The Worst of the Best: Undeserving Best Pictures
Adam McPartlan, Tower Staff
September 27, 2012
Filed under A&E
Almost 85 years ago, the Oscars were brought into existence. A movie has been chosen to win the prestigious award for Best Picture every year since its inception. Nearly 500 films have been nominated for this award, most of which won numerous other awards. Actually, only three films (Grand Hotel, Mutiny on the Bounty, and Broadway Melody) won Best Picture without winning another award, and Grand Hotel is the only winner to be nominated for only Best Picture. Conversely, three films in the history of the Oscars have won all of the Top 5 awards (Picture, Director, Leading Actor, Leading Actress, and Adapted/Original Screenplay): It Happened One Night, One Flew Over the Cuckoo’s Nest, and The Silence of the Lambs. Of the three, only The Silence of the Lambs won just those five awards.
There are plenty of other notable facts about the Academy Awards, like silent films winning Best Picture, the only person to win five Oscars, etc. The most fun, however, is when people say Best Picture winners should not have won, because there is no standard. Many people say Forrest Gump shouldn’t have won…and I’m one of them. Others say that The King’s Speech shouldn’t have won…and I’m not one of them. Here are my ten Best Pictures that should not have won the award.
10. Annie Hall (1977) and The Great Ziegfeld (1936): In a tie, we have a movie about true love that somehow ends, and a showman who can’t really show. Star Wars should have blown up Woody Allen’s film, and The Story of Louis Pasteur definitely outshined Ziegfeld.
9. Driving Miss Daisy (1989): An amazing film about a racist old woman who has an African American chauffer; definitely Dan Aykroyd’s best performance. While this movie is good, it has no place holding the title of Best Picture when, in the same year, Robin Williams gave his best performance ever as an English teacher in the phenomenal Dead Poets Society.
8. Around the World in Eighty Days (1956): A film about Phileas Fogg’s race around the world has its positives. It’s definitely a good film, but not nearly as well-made as Cecil B. DeMille’s epic about the Exodus story, The Ten Commandments.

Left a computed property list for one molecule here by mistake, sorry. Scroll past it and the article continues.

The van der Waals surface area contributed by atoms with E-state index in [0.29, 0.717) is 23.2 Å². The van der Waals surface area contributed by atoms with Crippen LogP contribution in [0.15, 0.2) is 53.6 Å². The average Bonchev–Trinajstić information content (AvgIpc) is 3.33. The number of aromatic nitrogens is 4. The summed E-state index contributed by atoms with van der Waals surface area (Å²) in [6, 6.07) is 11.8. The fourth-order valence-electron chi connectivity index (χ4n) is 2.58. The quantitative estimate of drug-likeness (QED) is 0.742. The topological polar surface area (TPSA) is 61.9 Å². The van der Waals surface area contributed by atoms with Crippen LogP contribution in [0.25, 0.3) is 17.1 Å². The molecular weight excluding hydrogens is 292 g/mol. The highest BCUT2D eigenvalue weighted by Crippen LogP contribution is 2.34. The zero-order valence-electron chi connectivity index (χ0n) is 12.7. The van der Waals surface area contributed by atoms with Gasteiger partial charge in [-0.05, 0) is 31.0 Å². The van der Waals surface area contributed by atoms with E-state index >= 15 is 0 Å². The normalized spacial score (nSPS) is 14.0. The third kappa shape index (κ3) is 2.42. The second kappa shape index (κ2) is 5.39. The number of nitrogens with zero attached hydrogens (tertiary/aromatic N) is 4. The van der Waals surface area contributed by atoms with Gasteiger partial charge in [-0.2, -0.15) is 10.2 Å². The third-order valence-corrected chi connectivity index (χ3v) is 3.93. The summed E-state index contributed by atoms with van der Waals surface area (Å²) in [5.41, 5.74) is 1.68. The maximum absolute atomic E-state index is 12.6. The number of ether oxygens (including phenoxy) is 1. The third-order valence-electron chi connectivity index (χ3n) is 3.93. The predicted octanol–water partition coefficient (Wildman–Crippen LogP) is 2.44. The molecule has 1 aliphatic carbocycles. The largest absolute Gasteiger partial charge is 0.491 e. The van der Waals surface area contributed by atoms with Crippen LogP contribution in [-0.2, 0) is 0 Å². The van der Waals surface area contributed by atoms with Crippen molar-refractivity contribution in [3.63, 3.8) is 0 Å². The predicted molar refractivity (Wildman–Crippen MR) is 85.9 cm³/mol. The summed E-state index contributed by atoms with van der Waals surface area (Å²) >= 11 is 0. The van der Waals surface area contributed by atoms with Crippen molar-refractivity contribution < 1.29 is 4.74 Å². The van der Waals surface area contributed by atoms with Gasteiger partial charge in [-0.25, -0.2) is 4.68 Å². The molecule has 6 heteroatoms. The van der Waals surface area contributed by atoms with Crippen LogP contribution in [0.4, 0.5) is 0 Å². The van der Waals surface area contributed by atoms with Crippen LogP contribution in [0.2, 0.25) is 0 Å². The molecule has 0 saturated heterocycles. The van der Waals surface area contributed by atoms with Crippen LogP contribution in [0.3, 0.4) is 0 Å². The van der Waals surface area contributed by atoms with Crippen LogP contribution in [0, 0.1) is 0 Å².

7. The Artist (2011): A silent film about a silent film actor leaves me speechless as to why this won Best Picture. Four films (The Descendants, The Tree of Life, Midnight in Paris, and Moneyball) laid more claim to that title than a movie with its best performance coming from a dog.
6. How Green was My Valley (1941): A film about Welsh miners somehow managed to beat two of the greatest films ever made. While it is probable that both The Maltese Falcon and Citizen Kane split the vote, the fact remains that either had more of a right to win than the actual winner.
5. Slumdog Millionaire (2008): A heart-warming semi-musical about an Indian on a game show, who wins because his life happens to be that messed up that he knew all the answers, not to mention his girlfriend manages to magically pick up the phone just in time as our hero phones a friend. Frost/Nixon was the best film that year, hands down, because it was real and Frank Langella’s performance as Nixon was brilliant.
4. Chicago (2002): A musical….over Roman Polanski’s The Pianist? A musical…over a film about a real man, with a real struggle, with an Oscar winning performance by Adrien Brody, and Oscar winning script, and an Oscar winning director? Really?
3. An American in Paris (1951): Oh look, another musical. The title pretty much sums up the film, except it left out dancing along the streets for no apparent reason. If musicals win, the songs in them should have a purpose. How did a musical manage to beat not only A Streetcar Named Desire, but also Quo Vadis, a film about a Roman guard falling in love with a Jewish Christian during Nero’s persecution? The answer remains a mystery.
2. The Sound of Music (1965): A musical…again. At least the songs here have a kind of purpose. Unfortunately, the movie didn’t. The makers took a perfectly nice, real story, and turned into a cheap semi-operatic performance for Julie Andrews. The producers probably just wanted another Mary Poppins-esque performance. Doctor Zhivago was the true winner, with a haunting score, awesome performances, and great direction.
1. Forrest Gump (1994): Mother of God, why? Tom Hanks’ performance was deserving of his Oscar for Best Actor, and the editing was great. But when a film’s most quoted line is a girl telling a handicapped young boy to run, and by pure Mary Poppins magic, he can run, there’s something very wrong with this picture. It’s a nice story, but when this thing won over Pulp Fiction and The Shawshank Redemption, there are some major issues going on in the Academy.